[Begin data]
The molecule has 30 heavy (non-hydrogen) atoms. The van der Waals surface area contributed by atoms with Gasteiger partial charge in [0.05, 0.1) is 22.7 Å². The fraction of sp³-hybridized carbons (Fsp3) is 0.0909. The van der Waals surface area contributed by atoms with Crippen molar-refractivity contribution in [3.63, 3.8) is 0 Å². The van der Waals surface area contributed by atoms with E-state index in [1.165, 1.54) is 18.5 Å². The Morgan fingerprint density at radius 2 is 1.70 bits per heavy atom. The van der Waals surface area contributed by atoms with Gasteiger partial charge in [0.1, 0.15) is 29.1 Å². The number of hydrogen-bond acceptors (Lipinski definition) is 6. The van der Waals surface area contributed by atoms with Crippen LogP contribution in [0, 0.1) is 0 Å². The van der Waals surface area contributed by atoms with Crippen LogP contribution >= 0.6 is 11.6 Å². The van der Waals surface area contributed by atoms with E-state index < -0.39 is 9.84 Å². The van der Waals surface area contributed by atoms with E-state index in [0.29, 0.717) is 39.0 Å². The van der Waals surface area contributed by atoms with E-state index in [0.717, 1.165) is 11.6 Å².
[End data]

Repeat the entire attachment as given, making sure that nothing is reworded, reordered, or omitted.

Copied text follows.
The molecule has 30 heavy (non-hydrogen) atoms. The van der Waals surface area contributed by atoms with Gasteiger partial charge in [0.05, 0.1) is 22.7 Å². The fraction of sp³-hybridized carbons (Fsp3) is 0.0909. The van der Waals surface area contributed by atoms with Crippen molar-refractivity contribution in [3.63, 3.8) is 0 Å². The van der Waals surface area contributed by atoms with E-state index in [1.165, 1.54) is 18.5 Å². The Morgan fingerprint density at radius 2 is 1.70 bits per heavy atom. The van der Waals surface area contributed by atoms with Gasteiger partial charge in [0.1, 0.15) is 29.1 Å². The number of hydrogen-bond acceptors (Lipinski definition) is 6. The van der Waals surface area contributed by atoms with Crippen LogP contribution in [0, 0.1) is 0 Å². The van der Waals surface area contributed by atoms with Crippen LogP contribution >= 0.6 is 11.6 Å². The van der Waals surface area contributed by atoms with E-state index < -0.39 is 9.84 Å². The van der Waals surface area contributed by atoms with E-state index in [0.29, 0.717) is 39.0 Å². The van der Waals surface area contributed by atoms with E-state index in [0.717, 1.165) is 11.6 Å².